Nintendo has put together a six-part video chronicling the history of Zelda. I don't think I've played the game since the original Nintendo, but watching the video brought back a lot of good memories. Makes me wish I'd kept my Nintendo so I could play again for old times sake. Have a look if you're feeling nostalgic. I've embedded Part 1 below.


NSTA Bought By Big Oil?

I learned today that the National Science Teachers Association, of whom I'm a member, recently turned down 50,000 free copies of Al Gore's An Inconvenient Truth. Their reason was simple: they didn't want to risk the millions of dollars they get from Exxon-Mobil or the American Petroleum Institute. Doesn't exactly make me proud to be a member. I wrote them a letter today and if you would like to send them a comment, go here.


My Magnet Is Bigger Than Yours

Sweet photo. This superconducting magnet is being used by the Large Hadron Collider, which is set to start operating next year.


Future Science

Curious as to where science will go in the next 50 years? The magazine New Scientists asked 70 of the world's leading scientists what they thought. You can find their answers here.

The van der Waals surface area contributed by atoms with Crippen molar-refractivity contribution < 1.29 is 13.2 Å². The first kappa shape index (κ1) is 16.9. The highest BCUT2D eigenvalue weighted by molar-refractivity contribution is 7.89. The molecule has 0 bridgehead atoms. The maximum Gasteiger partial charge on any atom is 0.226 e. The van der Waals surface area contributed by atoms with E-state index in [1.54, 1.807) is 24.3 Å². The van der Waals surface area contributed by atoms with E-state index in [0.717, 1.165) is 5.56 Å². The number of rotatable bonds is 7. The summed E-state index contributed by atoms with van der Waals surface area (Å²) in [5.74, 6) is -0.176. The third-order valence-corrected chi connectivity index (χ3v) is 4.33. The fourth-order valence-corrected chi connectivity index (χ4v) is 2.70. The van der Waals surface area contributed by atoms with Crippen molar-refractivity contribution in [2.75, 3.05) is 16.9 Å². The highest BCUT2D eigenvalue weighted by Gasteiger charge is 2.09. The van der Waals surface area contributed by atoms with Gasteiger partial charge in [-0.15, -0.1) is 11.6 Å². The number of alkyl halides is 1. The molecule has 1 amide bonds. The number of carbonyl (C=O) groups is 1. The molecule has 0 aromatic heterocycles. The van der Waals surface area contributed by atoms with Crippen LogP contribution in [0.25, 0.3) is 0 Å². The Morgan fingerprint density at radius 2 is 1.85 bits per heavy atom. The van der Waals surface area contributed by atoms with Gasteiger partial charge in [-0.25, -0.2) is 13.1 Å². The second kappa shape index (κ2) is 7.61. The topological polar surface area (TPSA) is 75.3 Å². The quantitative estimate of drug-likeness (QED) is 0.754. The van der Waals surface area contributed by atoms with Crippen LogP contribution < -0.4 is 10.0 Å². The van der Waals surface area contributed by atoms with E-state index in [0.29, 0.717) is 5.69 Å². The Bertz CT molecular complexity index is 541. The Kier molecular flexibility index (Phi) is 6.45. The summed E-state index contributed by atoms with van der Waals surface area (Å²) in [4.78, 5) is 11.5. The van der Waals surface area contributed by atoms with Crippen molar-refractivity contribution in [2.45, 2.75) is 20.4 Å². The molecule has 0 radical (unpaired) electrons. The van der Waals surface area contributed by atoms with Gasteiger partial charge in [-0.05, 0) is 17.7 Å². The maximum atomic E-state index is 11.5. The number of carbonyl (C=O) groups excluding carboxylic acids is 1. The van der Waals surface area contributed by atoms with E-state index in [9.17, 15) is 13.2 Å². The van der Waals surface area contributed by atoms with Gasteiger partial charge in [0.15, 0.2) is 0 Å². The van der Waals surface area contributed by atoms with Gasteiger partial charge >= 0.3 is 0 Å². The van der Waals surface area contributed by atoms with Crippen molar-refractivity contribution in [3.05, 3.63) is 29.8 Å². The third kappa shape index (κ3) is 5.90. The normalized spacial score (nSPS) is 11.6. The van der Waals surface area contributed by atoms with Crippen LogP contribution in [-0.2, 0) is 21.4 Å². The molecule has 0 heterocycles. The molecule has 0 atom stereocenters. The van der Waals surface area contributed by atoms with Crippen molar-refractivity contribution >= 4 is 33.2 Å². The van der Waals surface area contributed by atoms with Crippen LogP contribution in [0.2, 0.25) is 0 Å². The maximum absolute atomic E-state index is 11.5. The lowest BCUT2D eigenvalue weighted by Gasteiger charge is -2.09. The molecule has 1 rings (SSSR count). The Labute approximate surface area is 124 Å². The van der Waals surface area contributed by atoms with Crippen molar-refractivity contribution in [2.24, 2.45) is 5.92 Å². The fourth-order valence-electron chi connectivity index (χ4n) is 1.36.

(Via Cosmic Variance)



There's been a lot of stories about the Neadertal genome lately, due to a couple of papers in Science and Nature. If you'd like a clearer understanding of what is being reported. check out John Hawk's FAQ. You can't get a much better explanation.


Sea Urchins

The genome of a sea urchin (Strongylocentrotus purpuratus) was published this week in the journal Science. While the papers themselves are subscription only, there is a really cool interactive poster that explains the significance of these studies, including video of the researchers and their explanations. Check it out here.


What Do You Know?

US News & World Report has a quiz to see if you retained anything from your education. Once you've finished taking it, you can find the answers here.